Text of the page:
WIT Press

Effect Of Skylight Configuration And Sky Type On The Daylight Impression Of A Room


Free (open access)

Paper DOI






Page Range

53 - 61




1,001 kb


P. Seuntiens, M. van Boven & D. Sekulovski


Today, daylight is considered to be the ultimate light source for performance lighting, ambiance creation, and healing environments. More and more architects design interior spaces using daylight not only to provide us with lighting to be able to see, but to connect us with the outside world and create beautiful daylight patterns inside. The light distribution in an interior space resulting from daylight is strongly connected with the architecture of the daylight opening and the sky type. Being able to understand the perceptual relation between architectural choices and the attractive qualities of daylight provides valuable insights for maximizing the daylight impression of a room. In a visual perception experiment, we measured the effect of skylight configuration and sky type on the daylight impression in a room. This was done based on renderings of a room. A room with different skylight configurations (5x) was built in Sketch-up, and Indigo renderer was used to render the lighting effects in the room using HDR sky images (overcast, partly clouded with/without visible sun, clear sky). In a paired comparison set-up (70 comparisons), the participants had to indicate which picture (left or right) had the strongest daylight impression. The comparisons were shown to the participants in a randomized order. After the experiment, participants had to fill out a short questionnaire. The statistical analysis showed a significant main effect of skylight configuration and sky type. In general, people preferred the larger rectangular skylights over the squared skylights in terms of daylight impression. The clear sky and partly clouded (sun visible) sky types resulted in a better daylight impression than the partly clouded (sun not visible). The daylight impression of an overcast sky was very low in general. The results of the questionnaire afterwards showed that the decision on daylight impression was mainly determined by 1) skylights (layout and view) and 2) daylight patterns (edge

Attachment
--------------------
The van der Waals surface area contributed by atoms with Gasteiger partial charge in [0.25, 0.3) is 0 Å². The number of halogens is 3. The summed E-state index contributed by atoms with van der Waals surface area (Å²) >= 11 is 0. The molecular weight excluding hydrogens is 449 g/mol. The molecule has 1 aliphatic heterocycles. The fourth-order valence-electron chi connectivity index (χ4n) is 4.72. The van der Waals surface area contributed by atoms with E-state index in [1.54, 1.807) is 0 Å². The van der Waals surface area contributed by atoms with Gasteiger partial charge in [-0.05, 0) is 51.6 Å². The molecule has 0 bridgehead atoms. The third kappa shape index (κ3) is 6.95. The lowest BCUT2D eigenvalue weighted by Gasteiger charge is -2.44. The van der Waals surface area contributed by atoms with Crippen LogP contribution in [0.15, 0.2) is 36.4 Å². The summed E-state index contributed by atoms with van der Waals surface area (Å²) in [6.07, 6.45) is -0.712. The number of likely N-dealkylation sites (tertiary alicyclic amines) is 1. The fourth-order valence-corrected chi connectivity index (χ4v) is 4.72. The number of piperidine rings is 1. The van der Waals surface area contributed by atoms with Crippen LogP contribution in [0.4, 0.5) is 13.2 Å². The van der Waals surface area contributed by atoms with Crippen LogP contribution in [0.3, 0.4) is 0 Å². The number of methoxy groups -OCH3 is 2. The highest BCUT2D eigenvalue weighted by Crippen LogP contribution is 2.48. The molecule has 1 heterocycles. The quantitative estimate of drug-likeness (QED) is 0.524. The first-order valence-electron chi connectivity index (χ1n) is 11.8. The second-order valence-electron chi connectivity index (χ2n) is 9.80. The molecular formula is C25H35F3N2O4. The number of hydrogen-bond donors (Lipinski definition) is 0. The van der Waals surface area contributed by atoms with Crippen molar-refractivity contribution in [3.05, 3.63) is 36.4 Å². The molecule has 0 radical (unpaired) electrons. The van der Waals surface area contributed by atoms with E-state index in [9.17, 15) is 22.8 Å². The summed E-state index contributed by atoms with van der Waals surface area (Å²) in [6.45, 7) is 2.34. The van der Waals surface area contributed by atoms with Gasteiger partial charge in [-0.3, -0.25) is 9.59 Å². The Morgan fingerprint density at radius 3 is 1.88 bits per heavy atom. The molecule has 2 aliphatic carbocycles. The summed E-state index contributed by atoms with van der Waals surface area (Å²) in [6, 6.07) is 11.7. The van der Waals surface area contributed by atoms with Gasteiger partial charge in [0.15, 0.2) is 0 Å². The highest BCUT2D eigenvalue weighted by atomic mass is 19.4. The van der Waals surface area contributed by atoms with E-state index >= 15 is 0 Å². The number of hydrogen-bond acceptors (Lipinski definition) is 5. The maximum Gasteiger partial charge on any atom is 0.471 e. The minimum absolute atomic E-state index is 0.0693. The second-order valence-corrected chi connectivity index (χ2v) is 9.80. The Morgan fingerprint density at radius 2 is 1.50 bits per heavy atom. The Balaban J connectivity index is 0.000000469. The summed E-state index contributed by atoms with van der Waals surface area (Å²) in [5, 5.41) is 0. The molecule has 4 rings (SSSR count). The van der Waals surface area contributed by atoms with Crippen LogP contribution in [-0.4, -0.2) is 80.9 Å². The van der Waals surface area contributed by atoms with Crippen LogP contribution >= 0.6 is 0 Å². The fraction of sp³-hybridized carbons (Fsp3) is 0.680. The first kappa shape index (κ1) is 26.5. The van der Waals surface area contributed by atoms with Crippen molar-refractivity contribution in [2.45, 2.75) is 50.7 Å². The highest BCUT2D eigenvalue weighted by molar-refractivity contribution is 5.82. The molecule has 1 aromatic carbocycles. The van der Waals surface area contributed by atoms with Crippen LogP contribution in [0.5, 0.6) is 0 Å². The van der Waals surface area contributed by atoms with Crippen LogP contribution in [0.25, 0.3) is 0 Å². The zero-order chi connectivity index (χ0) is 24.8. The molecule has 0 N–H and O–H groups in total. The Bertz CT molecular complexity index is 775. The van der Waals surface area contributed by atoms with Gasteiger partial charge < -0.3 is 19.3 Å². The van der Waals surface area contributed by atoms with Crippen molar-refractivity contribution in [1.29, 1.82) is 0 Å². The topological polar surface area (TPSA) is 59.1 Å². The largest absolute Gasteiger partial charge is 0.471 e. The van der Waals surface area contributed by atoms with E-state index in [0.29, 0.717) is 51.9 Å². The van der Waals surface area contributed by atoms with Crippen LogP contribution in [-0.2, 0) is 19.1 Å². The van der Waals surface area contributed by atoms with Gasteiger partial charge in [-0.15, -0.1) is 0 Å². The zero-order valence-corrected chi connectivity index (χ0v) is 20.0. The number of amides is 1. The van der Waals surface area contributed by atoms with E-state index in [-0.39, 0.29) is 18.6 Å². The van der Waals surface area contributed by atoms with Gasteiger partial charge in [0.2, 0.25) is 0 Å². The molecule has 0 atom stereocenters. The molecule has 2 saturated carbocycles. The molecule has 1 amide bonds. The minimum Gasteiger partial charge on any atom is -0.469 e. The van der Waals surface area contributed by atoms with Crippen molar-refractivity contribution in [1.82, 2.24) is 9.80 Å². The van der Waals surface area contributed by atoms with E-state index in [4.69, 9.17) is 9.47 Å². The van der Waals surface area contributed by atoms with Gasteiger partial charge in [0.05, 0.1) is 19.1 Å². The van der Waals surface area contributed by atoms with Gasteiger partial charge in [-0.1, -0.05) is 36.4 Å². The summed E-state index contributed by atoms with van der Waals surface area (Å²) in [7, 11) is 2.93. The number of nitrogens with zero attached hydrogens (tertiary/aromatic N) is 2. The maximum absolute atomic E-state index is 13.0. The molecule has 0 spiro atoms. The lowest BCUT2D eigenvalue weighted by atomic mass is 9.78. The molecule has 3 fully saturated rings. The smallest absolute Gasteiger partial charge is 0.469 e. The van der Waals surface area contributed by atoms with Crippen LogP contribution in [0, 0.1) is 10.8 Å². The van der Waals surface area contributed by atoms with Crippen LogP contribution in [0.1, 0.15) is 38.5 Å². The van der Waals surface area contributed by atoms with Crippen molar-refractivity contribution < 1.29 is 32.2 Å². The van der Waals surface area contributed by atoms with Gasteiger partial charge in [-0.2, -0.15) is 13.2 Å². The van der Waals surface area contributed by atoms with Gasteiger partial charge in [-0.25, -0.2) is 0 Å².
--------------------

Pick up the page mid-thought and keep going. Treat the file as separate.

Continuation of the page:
daylight impression, skylight configuration, sky type, perception